Just after 11 that morning, Benito Mussolini was stepping into his private elevator at the Palazzo Venezia in Rome when one of his aides rushed up. ““There’s been a crash at Pisa, Duce! Your son Bruno is wounded, and his condition is critical.” The dictator steadied himself against the sliding iron door and asked quietly, “Is he dead?” When the answer confirmed his worst fear, Mussolini was wracked with grief. He was a changed man.

The oldest son, Lieutenant Vittorio Mussolini, was heard to say some time later, “There was a Mussolini before Bruno’s death, and a Mussolini after it. Prior to August 7, 1941, despair was not part of his emotional range. The tragedy turned him into a different man whose lost stare, at times, provoked pity.”

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Mussolini hurried to the Santa Chiara Hospital in Pisa and gazed for a long time at the face of his dead son. Rachele was also devastated, but she remembered the most painful aspect of the ordeal as her husband’s silence. “It was as if he had turned to stone,” she said later.

Quiet though he may have been, at times Mussolini was prone to an occasional outburst prompted by his grief. Colonel Gori Castellani commanded the 247th Squadriglia of the Regia Aeronautica, the Italian Air Force, to which Bruno and Vittorio were assigned. When the colonel came to the distraught father’s office to extend his condolences, Mussolini bellowed, “I know why you are here! I know that you and everyone are pleased that I have suffered this loss. I don’t want to hear anything from you! You can get out!”

An inquiry absolved Bruno of any fault in the fatal accident, and he was subsequently awarded the Gold Medal for Aeronautic Valor. The New York Times reported that the investigation revealed the cause of the accident to be “…the improper functioning of the gas switch, due to the great distance between the motors and the pilot’s post.”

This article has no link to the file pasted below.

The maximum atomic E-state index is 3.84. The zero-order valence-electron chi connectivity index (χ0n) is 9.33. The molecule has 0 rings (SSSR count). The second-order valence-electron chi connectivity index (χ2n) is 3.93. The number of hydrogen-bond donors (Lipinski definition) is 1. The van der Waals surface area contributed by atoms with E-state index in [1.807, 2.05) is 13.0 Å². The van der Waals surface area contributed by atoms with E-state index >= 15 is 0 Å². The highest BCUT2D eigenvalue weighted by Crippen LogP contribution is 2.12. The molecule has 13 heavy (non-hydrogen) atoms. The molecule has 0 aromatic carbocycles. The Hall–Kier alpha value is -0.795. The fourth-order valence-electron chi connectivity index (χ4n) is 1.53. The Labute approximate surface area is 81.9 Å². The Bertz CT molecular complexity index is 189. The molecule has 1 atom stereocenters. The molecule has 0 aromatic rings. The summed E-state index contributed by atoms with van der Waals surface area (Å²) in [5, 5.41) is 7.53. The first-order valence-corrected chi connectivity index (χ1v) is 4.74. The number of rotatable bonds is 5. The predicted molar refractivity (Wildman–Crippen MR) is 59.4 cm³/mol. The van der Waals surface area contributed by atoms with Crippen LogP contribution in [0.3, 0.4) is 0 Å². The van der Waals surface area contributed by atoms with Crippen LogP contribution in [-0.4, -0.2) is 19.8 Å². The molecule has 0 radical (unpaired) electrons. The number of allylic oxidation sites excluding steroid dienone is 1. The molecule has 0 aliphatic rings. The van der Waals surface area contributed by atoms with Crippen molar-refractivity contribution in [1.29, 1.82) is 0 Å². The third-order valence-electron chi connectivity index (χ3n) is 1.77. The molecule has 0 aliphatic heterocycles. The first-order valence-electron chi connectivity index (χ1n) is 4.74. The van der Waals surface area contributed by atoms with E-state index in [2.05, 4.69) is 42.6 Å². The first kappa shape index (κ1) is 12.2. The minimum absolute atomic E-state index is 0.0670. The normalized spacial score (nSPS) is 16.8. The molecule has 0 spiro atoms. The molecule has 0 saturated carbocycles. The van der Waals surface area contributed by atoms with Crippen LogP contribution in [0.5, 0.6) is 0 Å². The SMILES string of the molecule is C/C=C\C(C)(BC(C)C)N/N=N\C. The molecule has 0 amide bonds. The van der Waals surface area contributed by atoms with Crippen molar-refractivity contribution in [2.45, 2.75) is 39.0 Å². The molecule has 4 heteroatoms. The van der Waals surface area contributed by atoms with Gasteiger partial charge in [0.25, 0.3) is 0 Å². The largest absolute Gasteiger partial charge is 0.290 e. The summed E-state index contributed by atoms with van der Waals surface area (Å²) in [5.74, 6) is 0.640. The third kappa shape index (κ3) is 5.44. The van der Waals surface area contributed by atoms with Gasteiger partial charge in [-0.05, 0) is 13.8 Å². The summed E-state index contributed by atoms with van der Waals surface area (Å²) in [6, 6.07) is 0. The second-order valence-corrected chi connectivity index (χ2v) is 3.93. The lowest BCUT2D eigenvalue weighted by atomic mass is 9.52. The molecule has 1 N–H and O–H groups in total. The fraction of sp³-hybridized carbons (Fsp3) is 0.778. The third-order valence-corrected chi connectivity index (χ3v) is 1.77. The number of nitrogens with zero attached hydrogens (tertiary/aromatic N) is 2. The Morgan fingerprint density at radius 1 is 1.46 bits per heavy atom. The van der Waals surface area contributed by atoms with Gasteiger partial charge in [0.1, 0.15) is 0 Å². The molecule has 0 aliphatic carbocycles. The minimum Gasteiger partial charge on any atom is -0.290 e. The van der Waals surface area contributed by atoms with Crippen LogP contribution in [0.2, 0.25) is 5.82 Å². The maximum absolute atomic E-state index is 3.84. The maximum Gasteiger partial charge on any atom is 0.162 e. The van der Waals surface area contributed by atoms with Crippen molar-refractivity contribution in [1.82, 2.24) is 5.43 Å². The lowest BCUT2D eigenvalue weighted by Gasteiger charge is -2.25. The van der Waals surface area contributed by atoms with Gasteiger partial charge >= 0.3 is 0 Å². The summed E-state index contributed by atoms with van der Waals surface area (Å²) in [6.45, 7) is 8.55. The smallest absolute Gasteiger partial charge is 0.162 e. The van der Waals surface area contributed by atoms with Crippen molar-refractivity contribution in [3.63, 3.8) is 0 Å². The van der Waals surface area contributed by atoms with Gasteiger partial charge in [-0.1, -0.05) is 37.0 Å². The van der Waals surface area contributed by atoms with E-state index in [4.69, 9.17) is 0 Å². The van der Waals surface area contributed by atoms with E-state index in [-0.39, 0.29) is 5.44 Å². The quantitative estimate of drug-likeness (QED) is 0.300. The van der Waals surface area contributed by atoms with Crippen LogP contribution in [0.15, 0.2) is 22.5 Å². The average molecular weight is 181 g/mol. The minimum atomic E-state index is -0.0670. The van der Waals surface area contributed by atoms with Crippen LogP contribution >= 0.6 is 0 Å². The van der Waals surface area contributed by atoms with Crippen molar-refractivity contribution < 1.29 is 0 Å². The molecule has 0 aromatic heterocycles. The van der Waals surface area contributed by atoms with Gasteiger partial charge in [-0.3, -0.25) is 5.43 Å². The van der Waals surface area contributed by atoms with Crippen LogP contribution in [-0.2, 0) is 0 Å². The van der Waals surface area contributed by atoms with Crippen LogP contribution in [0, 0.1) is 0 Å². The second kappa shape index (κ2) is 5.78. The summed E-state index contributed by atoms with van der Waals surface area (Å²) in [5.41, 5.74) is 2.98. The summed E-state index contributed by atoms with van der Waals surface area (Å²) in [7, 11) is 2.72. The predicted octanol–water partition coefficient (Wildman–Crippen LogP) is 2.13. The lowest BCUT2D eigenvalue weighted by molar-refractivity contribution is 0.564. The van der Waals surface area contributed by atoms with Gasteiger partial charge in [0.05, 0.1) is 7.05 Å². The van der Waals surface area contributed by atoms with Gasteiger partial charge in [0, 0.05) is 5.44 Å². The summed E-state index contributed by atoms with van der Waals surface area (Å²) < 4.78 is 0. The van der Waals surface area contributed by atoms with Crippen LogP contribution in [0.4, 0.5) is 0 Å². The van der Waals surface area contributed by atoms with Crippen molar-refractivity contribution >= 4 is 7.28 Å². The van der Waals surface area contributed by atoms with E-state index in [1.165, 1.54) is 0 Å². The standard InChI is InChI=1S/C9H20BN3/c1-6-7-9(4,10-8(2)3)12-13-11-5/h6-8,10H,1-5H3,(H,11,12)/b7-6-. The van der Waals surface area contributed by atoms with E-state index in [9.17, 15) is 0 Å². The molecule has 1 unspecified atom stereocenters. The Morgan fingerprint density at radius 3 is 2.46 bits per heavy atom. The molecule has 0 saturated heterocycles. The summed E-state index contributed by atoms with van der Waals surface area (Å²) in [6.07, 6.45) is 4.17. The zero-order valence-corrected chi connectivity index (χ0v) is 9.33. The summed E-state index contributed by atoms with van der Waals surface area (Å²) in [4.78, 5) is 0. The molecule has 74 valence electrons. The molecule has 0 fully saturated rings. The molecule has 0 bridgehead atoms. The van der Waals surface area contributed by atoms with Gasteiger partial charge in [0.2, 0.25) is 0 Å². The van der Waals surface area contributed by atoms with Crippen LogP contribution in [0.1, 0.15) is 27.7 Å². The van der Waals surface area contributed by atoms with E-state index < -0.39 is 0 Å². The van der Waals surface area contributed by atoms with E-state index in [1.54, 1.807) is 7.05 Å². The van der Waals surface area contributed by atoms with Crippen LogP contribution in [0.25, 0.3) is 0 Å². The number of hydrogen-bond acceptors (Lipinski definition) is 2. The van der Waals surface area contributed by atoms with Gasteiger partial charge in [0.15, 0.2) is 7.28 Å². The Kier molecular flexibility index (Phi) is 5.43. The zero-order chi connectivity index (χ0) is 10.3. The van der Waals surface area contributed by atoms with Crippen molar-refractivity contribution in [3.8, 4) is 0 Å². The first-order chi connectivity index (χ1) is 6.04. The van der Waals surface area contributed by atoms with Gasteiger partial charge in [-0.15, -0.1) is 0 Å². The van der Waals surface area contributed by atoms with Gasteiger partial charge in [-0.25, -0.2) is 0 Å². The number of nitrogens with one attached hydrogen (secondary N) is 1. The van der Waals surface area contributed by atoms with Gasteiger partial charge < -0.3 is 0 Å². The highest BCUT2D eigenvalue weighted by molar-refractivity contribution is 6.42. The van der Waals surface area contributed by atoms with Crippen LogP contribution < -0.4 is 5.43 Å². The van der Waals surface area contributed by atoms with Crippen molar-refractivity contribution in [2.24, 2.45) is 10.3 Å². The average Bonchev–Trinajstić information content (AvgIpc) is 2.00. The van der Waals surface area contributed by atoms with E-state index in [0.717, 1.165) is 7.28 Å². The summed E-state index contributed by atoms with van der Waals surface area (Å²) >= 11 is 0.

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An elaborate funeral was held at the Fascist Party headquarters in Pisa, and Bruno’s body was interred in the family crypt in the San Cassiano cemetery in the town of Predappio. Ironically, this father who deeply mourned the loss of his own son was responsible for the similar grief suffered by so many other families.

Battle of Santiago

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No this is not a piece on World War 2 or any other war for that matter,although it is often said that football is war.

The Battle of Santiago  is the name given to a particularly infamous football match during the 1962 FIFA World Cup. It was a game played between host Chile and Italy on 2 June 1962 in Santiago.The referee was Ken Aston, who later went on to invent yellow and red cards.

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By 1962 the World Cup had recovered from the 12-year hiatus imposed upon it by World War II and had become a fixture.

The 1954 and ’58 tournaments had both been held in Europe.  The nations of North and South America threatened to boycott the tournament—as they had done in 1938—if that trend continued.  Most assumed that Argentina would be the choice, but the Chilean federation mounted an underdog candidacy and ended up running away with the vote.

In this Group 2 clash, already heightened tensions between the two football teams were exacerbated by the description of Santiago in crude terms by two Italian journalists Antonio Ghirelli and Corrado Pizzinelli; they had written that Santiago was a backwater dump where “the phones don’t work, taxis are as rare as faithful husbands, a cable to Europe costs an arm and a leg and a letter takes five days to turn up”, and its population as prone to “malnutrition, illiteracy, alcoholism and poverty. Chile is a small, proud and poor country: it has agreed to organize this World Cup in the same way as Mussolini agreed to send our air force to bomb London (they didn’t arrive). The capital city has 700 hotel beds. Entire neighborhoods are given over to open prostitution. This country and its people are proudly miserable and backwards.”Chilean newspapers fired back, describing Italians in general as fascists, mafioso’s, oversexed, and, because some of Inter Milan’s players had recently been involved in a doping scandal, drug addicts.The journalists involved were forced to flee the country, while an Argentinian scribe mistaken for an Italian in a Santiago bar was beaten up and hospitalised.